What Authors Want From Open Access Publishing Hoboken, N.J.
John Wiley & Sons, Inc., today announced the results of an author survey on open access, with over ten thousand respondents from across Wiley's journal portfolio. The research explored the factors that authors assess when deciding where to publish, and whether to publish open access. Among the top factors considered by authors were the relevance and scope of the journal, the journal's impact factor and the international reach of the journal.
Over 30% of respondents had published at least one open access paper, and 79% stated that open access was more prevalent in their discipline than three years ago. In the survey, an open access article was defined as "free for all to read, download and share online and the author, their institution or funding body pays a fee to ensure that the article is made open access."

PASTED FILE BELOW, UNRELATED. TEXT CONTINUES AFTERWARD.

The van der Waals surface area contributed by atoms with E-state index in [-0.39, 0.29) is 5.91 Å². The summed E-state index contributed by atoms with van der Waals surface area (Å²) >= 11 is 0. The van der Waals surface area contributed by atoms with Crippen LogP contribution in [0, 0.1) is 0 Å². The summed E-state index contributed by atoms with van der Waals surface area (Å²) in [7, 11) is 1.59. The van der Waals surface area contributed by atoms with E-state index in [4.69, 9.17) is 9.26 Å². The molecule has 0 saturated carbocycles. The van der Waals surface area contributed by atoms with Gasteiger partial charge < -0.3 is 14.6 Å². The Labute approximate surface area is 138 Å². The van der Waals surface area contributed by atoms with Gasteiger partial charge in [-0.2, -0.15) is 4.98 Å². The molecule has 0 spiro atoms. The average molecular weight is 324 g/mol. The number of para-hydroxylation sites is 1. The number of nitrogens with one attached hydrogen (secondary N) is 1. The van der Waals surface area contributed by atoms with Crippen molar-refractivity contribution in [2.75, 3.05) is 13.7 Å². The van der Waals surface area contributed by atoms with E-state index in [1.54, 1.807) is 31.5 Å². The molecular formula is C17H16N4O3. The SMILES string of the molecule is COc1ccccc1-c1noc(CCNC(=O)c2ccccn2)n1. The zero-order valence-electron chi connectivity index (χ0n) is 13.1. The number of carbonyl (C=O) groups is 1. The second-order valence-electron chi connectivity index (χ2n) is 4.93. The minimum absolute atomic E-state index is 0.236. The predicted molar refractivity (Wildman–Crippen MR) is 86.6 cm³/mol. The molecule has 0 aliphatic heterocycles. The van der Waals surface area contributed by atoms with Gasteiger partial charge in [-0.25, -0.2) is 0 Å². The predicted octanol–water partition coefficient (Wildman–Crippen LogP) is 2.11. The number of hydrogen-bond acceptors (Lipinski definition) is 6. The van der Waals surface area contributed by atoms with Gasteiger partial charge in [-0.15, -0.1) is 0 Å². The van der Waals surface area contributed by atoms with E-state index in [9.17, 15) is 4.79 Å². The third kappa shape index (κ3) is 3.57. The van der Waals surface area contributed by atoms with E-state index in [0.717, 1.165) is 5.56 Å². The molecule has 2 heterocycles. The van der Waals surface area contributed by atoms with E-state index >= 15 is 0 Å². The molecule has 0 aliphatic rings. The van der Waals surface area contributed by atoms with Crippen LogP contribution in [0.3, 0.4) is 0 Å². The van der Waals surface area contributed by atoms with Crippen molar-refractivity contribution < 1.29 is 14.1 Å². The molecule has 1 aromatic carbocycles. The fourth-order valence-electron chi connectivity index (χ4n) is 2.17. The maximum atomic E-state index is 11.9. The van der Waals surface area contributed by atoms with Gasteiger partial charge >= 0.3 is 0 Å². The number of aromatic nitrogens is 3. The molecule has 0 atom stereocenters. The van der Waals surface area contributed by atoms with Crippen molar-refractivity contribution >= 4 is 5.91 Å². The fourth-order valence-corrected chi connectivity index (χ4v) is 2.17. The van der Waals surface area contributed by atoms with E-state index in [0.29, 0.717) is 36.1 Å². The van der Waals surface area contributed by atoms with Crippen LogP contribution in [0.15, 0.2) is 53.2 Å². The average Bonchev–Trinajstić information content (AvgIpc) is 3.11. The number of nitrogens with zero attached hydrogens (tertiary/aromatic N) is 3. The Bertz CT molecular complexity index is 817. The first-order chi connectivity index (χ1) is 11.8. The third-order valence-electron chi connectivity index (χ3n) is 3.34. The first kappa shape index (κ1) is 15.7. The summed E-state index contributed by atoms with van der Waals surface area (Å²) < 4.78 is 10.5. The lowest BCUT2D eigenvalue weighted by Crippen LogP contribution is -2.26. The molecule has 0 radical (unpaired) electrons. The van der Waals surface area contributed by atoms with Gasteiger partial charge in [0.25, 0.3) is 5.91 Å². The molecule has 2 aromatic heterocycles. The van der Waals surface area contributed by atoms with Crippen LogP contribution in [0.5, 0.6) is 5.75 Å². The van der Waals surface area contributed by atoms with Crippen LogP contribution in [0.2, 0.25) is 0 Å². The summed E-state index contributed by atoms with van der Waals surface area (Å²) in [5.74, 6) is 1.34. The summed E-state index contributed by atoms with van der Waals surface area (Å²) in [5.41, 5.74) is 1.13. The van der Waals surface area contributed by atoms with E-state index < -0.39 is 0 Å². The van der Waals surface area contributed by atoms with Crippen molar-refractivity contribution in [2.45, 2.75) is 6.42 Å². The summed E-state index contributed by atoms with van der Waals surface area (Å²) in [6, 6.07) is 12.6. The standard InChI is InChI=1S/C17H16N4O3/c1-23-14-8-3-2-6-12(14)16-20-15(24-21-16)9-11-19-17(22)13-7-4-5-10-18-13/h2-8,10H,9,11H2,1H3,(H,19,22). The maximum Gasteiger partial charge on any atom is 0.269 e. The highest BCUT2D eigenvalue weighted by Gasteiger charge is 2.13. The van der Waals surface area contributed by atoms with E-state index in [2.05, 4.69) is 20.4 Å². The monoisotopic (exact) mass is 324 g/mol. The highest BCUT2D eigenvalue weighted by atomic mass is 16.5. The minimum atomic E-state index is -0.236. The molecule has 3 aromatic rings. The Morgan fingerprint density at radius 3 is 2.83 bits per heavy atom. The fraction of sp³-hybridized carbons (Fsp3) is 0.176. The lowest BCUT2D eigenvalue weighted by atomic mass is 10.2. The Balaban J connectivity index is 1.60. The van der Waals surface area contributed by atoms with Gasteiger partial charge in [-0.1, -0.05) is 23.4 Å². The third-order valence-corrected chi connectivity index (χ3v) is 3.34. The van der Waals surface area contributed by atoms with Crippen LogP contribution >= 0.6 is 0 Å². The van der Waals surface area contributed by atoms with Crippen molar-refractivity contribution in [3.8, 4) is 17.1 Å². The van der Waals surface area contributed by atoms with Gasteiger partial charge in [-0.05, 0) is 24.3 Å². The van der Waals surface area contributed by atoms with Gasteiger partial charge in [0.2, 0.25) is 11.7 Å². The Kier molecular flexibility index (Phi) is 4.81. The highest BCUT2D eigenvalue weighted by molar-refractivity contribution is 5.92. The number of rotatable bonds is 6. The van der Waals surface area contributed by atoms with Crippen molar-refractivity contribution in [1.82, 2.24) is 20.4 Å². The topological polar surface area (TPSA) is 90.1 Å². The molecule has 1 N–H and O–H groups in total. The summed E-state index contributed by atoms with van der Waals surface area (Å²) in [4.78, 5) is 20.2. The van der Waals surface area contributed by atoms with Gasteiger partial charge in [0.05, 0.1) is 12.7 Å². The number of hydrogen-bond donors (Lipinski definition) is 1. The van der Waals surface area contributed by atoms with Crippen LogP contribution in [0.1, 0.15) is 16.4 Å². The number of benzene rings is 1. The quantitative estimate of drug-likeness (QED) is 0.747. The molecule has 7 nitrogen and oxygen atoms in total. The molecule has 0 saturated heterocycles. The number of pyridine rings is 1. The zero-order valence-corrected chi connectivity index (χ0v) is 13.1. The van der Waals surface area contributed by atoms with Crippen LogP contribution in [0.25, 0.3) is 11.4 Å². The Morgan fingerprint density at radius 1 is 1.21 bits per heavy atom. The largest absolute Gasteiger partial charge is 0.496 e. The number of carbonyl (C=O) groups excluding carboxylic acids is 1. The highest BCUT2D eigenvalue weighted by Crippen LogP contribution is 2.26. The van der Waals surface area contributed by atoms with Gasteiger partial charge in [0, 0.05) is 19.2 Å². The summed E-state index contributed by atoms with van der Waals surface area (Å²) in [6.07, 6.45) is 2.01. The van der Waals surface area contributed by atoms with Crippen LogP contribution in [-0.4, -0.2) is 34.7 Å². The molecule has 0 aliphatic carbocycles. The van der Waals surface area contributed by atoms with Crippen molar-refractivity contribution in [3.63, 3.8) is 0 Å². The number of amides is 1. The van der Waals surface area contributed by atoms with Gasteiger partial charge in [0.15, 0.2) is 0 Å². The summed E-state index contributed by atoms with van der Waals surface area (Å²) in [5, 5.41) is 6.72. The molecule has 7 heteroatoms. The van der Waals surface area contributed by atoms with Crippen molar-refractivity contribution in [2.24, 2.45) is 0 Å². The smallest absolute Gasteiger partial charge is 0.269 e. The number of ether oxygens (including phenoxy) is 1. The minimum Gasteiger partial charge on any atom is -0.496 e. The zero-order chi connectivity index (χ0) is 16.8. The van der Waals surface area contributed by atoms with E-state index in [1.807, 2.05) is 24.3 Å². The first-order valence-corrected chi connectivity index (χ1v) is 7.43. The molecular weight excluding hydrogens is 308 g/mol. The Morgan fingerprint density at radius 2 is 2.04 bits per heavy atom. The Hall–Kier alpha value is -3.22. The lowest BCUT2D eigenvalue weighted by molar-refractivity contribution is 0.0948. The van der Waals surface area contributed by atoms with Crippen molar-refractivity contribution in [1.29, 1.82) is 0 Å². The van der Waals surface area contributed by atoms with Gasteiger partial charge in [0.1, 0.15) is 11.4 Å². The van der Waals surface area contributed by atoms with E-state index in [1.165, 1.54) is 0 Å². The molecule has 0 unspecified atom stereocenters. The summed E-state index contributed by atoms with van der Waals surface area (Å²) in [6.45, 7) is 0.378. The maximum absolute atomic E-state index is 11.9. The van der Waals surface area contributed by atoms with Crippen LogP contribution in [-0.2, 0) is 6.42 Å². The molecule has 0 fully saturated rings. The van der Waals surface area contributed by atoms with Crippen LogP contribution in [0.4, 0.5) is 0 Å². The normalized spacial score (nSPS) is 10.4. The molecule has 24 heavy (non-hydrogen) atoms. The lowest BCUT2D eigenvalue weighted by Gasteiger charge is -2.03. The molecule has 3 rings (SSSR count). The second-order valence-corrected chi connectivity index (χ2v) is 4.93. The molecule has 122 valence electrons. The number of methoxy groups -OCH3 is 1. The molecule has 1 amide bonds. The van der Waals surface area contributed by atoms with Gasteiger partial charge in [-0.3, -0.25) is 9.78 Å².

Among authors yet to publish open access, the list of reasons given included a lack of high profile open access journals (48%), lack of funding (44%) and concerns about quality (34%). Authors said they would publish in an open access journal if it had a high impact factor, if it were well regarded and if it had a rigorous peer review process.
"Our goal was to better understand the opinions and behavior of our authors towards open access publishing. It's clear from the survey results that authors are increasingly embracing this publishing model, and we have seen evidence of that too in the growth of our Wiley open access publishing program," said Rachel Burley, Vice President and Director, Open Access, Wiley. "The survey results also highlight the need for open access journals to continue to build a strong foundation of rigorous peer review, wide international reach and a sharp focus on quality to respond to the needs that authors expressed in this research."
The survey, conducted in May 2012, was sent to 104,000 authors who published research in Wiley journals in health, life, physical, and social sciences, and the humanities, during 2011. The total number of authors who participated in the survey was 10,673, representing a 10.3% response rate.